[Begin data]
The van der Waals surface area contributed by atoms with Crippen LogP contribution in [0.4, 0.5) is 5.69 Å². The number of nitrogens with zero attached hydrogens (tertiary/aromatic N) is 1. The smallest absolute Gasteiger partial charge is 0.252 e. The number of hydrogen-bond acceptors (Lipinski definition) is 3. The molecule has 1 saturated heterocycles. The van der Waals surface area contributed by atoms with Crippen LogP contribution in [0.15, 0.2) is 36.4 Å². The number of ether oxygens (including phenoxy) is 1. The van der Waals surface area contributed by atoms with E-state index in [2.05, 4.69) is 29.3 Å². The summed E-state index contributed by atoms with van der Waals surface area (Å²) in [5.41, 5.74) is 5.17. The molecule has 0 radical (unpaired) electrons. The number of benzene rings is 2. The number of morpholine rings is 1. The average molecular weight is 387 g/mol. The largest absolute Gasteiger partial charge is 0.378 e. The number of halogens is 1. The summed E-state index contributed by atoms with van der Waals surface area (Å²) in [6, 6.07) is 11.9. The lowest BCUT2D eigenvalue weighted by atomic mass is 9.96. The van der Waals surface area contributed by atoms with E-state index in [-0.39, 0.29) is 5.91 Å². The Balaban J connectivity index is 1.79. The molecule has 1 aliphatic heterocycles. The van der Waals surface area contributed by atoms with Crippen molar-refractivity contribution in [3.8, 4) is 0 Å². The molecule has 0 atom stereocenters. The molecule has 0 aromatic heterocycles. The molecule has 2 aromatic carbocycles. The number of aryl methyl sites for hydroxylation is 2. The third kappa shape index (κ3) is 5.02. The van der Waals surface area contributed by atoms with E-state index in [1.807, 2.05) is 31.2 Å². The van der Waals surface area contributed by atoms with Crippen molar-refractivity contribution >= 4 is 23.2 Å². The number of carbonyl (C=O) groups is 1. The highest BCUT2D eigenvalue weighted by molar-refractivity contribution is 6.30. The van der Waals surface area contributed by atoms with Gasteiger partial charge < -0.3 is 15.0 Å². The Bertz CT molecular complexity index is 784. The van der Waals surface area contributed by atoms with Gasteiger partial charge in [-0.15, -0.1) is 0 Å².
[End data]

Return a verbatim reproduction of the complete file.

The van der Waals surface area contributed by atoms with Crippen LogP contribution in [0.4, 0.5) is 5.69 Å². The number of nitrogens with zero attached hydrogens (tertiary/aromatic N) is 1. The smallest absolute Gasteiger partial charge is 0.252 e. The number of hydrogen-bond acceptors (Lipinski definition) is 3. The molecule has 1 saturated heterocycles. The van der Waals surface area contributed by atoms with Crippen LogP contribution in [0.15, 0.2) is 36.4 Å². The number of ether oxygens (including phenoxy) is 1. The van der Waals surface area contributed by atoms with E-state index in [2.05, 4.69) is 29.3 Å². The summed E-state index contributed by atoms with van der Waals surface area (Å²) in [5.41, 5.74) is 5.17. The molecule has 0 radical (unpaired) electrons. The number of benzene rings is 2. The number of morpholine rings is 1. The average molecular weight is 387 g/mol. The largest absolute Gasteiger partial charge is 0.378 e. The number of halogens is 1. The summed E-state index contributed by atoms with van der Waals surface area (Å²) in [6, 6.07) is 11.9. The lowest BCUT2D eigenvalue weighted by atomic mass is 9.96. The van der Waals surface area contributed by atoms with E-state index in [-0.39, 0.29) is 5.91 Å². The Balaban J connectivity index is 1.79. The molecule has 1 aliphatic heterocycles. The van der Waals surface area contributed by atoms with Crippen molar-refractivity contribution in [3.8, 4) is 0 Å². The molecule has 0 atom stereocenters. The molecule has 0 aromatic heterocycles. The molecule has 2 aromatic carbocycles. The number of aryl methyl sites for hydroxylation is 2. The third kappa shape index (κ3) is 5.02. The van der Waals surface area contributed by atoms with E-state index in [1.807, 2.05) is 31.2 Å². The van der Waals surface area contributed by atoms with Crippen molar-refractivity contribution >= 4 is 23.2 Å². The number of carbonyl (C=O) groups is 1. The highest BCUT2D eigenvalue weighted by molar-refractivity contribution is 6.30. The van der Waals surface area contributed by atoms with Gasteiger partial charge < -0.3 is 15.0 Å². The Bertz CT molecular complexity index is 784. The van der Waals surface area contributed by atoms with Gasteiger partial charge in [-0.15, -0.1) is 0 Å².